Bronwyn – Through the Fog, Through the Pines

Bronwyn
Through the Fog, Through the Pines

So this Bronwyn here, residents of the PDX metrosphere, plays this sort of slightly discordant rock that is at once jangly and angular, indie-pop and emo, good and bad. Like two sides of a particularly shambolic coin, Bronwyn can exist in equal parts pleasure and pain. Most of the time, this pleasure and pain is wrapped up in perfect unison, leaving musical droppings of indeterminate quality in their wake. But when the spectrum lilts dramatically to either side, who knows what the results may be?
Through the Fog, Through the Pines, the young band’s first crack, can be a consternating affair. Some of it is damn fine, like “Spotting Ships,” which resembles Polvo being thrashed by Cat Power, and the dramatic and moving “Twenty-two.” Other songs are hard to handle, like “Ten Billion Remote Controls,” which starts off fine but quickly grows into one of the worst songs to use TV as a metaphor since the Boss’s own little embarrassment. Most of the record, though, is neutral, inoffensive but unimpressive. It’s another indie-rock record that sounds a bit too much like its influences.
The band possesses some distinct opinions about how to do things, and those predilections directly define whether any given song will work or not. Their combination of angular rhythms and guitar lines (in the vein of Mary Timony) with jangly open-chord riffs can sound rather odd at times, and when paired with the sorta-bad-but-oddly-intriguing voices of primary singers Richel Martinez and Sarah Wilmer, the whole deal has equal chance of sounding remarkably ugly or otherworldly beautiful. They’ve got a bit of that transient ghostliness of Cat Power about them, and that’s pretty much where Bronwyn’s strength lies, that sort of unsettling quality of lovely yet frightening, creeping dread. The voices and guitars of Bronwyn’s best songs have a way of crawling up your spine and leaving you simultaneously on edge yet sitting sorta pretty. On their lesser songs, though, like opener “Night Pose,” the effect is not one of dread or content, but instead of precious artsiness and affectation. During such songs, the boredom and reflexive contempt that wells up within the listener can be powerful.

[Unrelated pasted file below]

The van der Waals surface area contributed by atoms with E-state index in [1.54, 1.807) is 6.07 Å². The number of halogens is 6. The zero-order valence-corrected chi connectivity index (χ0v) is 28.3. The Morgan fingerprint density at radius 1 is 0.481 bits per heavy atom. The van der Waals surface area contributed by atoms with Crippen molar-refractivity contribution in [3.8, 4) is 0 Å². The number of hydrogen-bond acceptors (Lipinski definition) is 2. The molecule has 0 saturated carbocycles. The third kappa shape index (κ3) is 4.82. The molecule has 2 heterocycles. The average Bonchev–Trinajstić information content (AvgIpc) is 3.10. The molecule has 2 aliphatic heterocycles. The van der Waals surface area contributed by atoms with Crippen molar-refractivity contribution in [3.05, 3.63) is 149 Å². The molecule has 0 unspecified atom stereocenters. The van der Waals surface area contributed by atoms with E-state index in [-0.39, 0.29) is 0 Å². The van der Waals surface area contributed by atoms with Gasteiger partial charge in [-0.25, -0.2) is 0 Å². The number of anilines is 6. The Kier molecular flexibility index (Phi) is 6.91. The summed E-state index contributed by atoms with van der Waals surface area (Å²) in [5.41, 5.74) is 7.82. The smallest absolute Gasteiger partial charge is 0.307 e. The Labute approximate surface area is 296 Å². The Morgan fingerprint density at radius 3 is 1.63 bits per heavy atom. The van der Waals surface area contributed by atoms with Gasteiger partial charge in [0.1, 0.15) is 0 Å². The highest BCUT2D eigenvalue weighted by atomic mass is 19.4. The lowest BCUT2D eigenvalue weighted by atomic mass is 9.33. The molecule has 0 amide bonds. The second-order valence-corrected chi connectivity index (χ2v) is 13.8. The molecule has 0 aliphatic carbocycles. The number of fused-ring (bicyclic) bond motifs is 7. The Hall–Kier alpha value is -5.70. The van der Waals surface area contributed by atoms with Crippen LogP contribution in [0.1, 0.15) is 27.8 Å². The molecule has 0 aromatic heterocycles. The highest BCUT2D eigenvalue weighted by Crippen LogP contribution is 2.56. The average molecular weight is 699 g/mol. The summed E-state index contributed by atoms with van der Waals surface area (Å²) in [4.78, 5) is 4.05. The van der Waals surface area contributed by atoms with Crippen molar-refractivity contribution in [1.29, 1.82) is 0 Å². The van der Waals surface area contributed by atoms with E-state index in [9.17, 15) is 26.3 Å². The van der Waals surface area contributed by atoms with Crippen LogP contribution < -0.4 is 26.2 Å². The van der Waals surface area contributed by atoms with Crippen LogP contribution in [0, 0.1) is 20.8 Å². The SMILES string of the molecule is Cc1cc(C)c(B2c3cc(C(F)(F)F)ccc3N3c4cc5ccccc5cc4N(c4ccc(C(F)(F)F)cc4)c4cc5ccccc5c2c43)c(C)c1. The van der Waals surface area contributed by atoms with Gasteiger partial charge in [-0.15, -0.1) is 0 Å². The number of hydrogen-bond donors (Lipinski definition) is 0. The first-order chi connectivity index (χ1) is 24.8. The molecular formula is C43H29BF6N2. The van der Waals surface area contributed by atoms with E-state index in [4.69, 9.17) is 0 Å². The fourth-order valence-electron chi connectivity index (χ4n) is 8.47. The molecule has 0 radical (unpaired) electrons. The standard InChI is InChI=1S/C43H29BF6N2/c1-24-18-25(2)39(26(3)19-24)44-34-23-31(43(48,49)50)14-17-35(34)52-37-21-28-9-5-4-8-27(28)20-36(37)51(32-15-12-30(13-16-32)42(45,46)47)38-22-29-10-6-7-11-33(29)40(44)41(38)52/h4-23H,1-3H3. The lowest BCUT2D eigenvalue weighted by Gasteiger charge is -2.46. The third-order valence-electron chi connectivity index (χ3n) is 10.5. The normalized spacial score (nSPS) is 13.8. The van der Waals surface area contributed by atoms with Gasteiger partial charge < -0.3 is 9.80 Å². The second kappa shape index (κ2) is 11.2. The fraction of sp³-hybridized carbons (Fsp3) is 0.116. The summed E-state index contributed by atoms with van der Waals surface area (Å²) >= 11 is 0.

Such extremes are not too frequent. Most of Through the Fogs, Through the Pines is acceptable, if uninteresting, indie-rock doodling. Well, it’s acceptable if you can accept the very nature of Bronwyn’s sound, which a number of people in my household are incapable of doing. Bronwyn resembles an odd amalgamation of Modest Mouse, REM, early Sebadoh, and Beat Happening, all filtered through the overpowering influence of Mary Timony and Chan Marshall. If that sounds like something you could find yourself digging, then perhaps you might dig Bronwyn. And perhaps, in the future, when they’ve settled down some and found themselves capable of better aligning their various interests, Bronwyn can make a truly great record.